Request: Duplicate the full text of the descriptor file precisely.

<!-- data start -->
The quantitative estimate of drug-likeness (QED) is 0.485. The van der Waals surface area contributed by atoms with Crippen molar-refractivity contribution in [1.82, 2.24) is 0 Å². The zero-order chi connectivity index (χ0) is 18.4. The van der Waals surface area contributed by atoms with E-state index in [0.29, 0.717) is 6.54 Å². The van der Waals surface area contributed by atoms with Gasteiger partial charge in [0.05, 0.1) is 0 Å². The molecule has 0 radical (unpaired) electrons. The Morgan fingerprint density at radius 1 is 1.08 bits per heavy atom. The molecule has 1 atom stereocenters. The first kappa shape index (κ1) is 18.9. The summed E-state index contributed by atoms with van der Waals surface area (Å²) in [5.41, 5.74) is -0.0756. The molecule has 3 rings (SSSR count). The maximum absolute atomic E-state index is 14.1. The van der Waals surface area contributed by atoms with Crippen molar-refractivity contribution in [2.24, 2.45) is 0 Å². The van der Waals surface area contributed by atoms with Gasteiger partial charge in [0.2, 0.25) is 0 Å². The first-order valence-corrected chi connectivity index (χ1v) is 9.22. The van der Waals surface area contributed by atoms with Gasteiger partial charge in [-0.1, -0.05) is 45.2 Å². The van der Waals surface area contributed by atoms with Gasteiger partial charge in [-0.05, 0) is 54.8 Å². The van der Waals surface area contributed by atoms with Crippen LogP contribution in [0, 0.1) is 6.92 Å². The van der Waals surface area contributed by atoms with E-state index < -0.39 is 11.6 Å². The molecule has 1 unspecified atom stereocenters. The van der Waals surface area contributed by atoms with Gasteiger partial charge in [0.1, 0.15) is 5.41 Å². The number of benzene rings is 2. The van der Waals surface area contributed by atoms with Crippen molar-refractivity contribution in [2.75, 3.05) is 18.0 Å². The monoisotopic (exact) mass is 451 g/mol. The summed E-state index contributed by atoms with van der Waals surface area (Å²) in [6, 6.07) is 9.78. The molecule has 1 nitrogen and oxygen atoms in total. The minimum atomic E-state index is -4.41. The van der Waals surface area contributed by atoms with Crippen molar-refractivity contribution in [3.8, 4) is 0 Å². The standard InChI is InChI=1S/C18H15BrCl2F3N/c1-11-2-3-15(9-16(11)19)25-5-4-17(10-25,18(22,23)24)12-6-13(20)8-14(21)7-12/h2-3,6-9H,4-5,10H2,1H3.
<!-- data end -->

The quantitative estimate of drug-likeness (QED) is 0.485. The van der Waals surface area contributed by atoms with Crippen molar-refractivity contribution in [1.82, 2.24) is 0 Å². The zero-order chi connectivity index (χ0) is 18.4. The van der Waals surface area contributed by atoms with E-state index in [0.29, 0.717) is 6.54 Å². The van der Waals surface area contributed by atoms with Gasteiger partial charge in [0.05, 0.1) is 0 Å². The molecule has 0 radical (unpaired) electrons. The Morgan fingerprint density at radius 1 is 1.08 bits per heavy atom. The molecule has 1 atom stereocenters. The first kappa shape index (κ1) is 18.9. The summed E-state index contributed by atoms with van der Waals surface area (Å²) in [5.41, 5.74) is -0.0756. The molecule has 3 rings (SSSR count). The maximum absolute atomic E-state index is 14.1. The van der Waals surface area contributed by atoms with Crippen molar-refractivity contribution in [2.24, 2.45) is 0 Å². The van der Waals surface area contributed by atoms with Gasteiger partial charge in [0.2, 0.25) is 0 Å². The first-order valence-corrected chi connectivity index (χ1v) is 9.22. The van der Waals surface area contributed by atoms with Gasteiger partial charge in [-0.1, -0.05) is 45.2 Å². The van der Waals surface area contributed by atoms with Gasteiger partial charge in [-0.05, 0) is 54.8 Å². The van der Waals surface area contributed by atoms with Crippen LogP contribution in [0, 0.1) is 6.92 Å². The van der Waals surface area contributed by atoms with E-state index < -0.39 is 11.6 Å². The molecule has 1 unspecified atom stereocenters. The van der Waals surface area contributed by atoms with Gasteiger partial charge in [0.1, 0.15) is 5.41 Å². The number of benzene rings is 2. The van der Waals surface area contributed by atoms with Crippen molar-refractivity contribution in [2.75, 3.05) is 18.0 Å². The monoisotopic (exact) mass is 451 g/mol. The summed E-state index contributed by atoms with van der Waals surface area (Å²) in [6, 6.07) is 9.78. The molecule has 1 nitrogen and oxygen atoms in total. The minimum atomic E-state index is -4.41. The van der Waals surface area contributed by atoms with Crippen molar-refractivity contribution in [3.8, 4) is 0 Å². The standard InChI is InChI=1S/C18H15BrCl2F3N/c1-11-2-3-15(9-16(11)19)25-5-4-17(10-25,18(22,23)24)12-6-13(20)8-14(21)7-12/h2-3,6-9H,4-5,10H2,1H3.